• @majnemɪzdæn Yes indeed! Thank you for posting your current frame of reference; now we can move on to 'bigger and better things'. – Tau Nov 6 '14 at 19:44
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I have already added an answer on "main", and UV'ed here. The question is a (better than) good one. Perhaps there was a slightly better way of framing the question, although OP's tweak from "actually" to "likely" headed in a good direction. ;)

The main points I want to make on Meta are:

  1. This question is no more "opinion based" that 84.7% of the questions asked on BH.SE that involve interpretation arising out of historical context. Responses to such questions necessarily require eliciting evidence, weighing it, and providing argumentation for its shaping a response in one way or another. This question does precisely that.

  2. I'm afraid that claims that there is "no evidence" for this question were simply made in ignorance. There is a large body of scholarly discussion of this issue, and it hasn't all simply been snatched out of the air. One needn't even be familiar with the specialist literature: a simple survey of standard commentaries would make this clear.

  3. Initial assumptions about where any evidence might, in fact, come from also turned out to be misplaced. Answering questions on BH.SE often necessitates doing research -- or a least a minimal bit of homework. This might sometimes be the case even for offering comments on questions. Difficulties arise when we don't know what we don't know ;) -- but I get the sense that most participants on BH.SE have a bit of humility and are here in order to learn.

So my take on this -- and generalizing from this particular case -- arrives at the same position that a previous response offered. Thoughtfully framed, well-researched questions that arise out of the text are very likely to be "on topic", even if they might need some help in formulating the question most effectively.

  • My initial rejection was not because it sought opinion from historical context, but that normally "exact words spoken" is pure speculation (pure opinion) with only the text itself to argue from. Your excellent answer showed for this case there may be more to argue from. But I believe you would admit that such a body of evidence is rare for exact words said 2000 years ago in a language other than what is written. Indeed, I did not know what I did not know, and researched no further (believing it futile) since I see the context alone answers why the Jewish reaction (and still do). Good find. – ScottS Oct 1 '14 at 14:14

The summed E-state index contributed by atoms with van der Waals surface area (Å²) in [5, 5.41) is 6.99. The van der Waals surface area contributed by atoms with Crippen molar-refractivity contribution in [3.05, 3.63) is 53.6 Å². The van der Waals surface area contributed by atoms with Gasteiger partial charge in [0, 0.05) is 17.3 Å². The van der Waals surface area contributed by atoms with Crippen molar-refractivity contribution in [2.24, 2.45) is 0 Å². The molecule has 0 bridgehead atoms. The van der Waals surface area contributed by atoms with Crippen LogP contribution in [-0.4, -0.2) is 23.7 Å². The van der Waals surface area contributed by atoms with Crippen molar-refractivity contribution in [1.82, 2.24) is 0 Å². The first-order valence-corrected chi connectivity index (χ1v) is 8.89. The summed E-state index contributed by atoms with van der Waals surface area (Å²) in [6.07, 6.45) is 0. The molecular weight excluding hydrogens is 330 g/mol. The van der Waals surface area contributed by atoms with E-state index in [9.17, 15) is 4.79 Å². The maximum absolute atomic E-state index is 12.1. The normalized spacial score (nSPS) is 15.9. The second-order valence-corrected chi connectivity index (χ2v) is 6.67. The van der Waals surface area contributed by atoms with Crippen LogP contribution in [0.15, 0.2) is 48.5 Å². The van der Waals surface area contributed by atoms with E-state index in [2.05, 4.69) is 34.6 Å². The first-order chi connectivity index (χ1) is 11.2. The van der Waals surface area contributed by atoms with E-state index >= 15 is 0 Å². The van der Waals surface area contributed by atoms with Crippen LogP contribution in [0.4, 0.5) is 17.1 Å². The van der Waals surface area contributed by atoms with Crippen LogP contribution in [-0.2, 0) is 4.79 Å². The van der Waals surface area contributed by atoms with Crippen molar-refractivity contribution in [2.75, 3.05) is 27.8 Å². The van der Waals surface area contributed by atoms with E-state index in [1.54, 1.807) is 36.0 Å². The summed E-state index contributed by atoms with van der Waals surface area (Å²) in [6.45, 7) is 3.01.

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    I guess I heard in it from the start the underlying question: if this is the Greek, what is the Hebrew/Aramaic that must lie behind it? Susan's use of "actually" didn't slow me down at all, as it happens. We all know there was no camcorder running, and (as noted in my answer) this question has had serious scholarly attention. But, in the end (if this is the end!), it seems to have been a productive Q&A+D ("D"iscussion). :) – Dɑvïd Oct 1 '14 at 14:59
  • I "heard" the same thing as you, but such is essentially "unanswerable" (pure speculation) given that there are many words it might have represented. In the normal absence of extra background material for a verbal statement, picking among the options would be purely opinion based. After all, that was essentially why this very similar (though far less well developed and stated) question was closed. – ScottS Oct 1 '14 at 15:30
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    Just my 2¢: occasionally questions that are "unanswerable" in terms of their topic matter are actually answerable in the SE format. In the case of a well scoped questions asking about the answer to some riddle, a valid answer that only an expert may be able to give could say "we don't have enough information to know". That in itself might be the definitive expert answer that is needed and closing such questions doesn't serve any purpose over answering. Of course [the more common] questions that insist on attempts to speculate in spite of that awareness can be closed forthwith as opinion based. – Caleb Oct 2 '14 at 8:11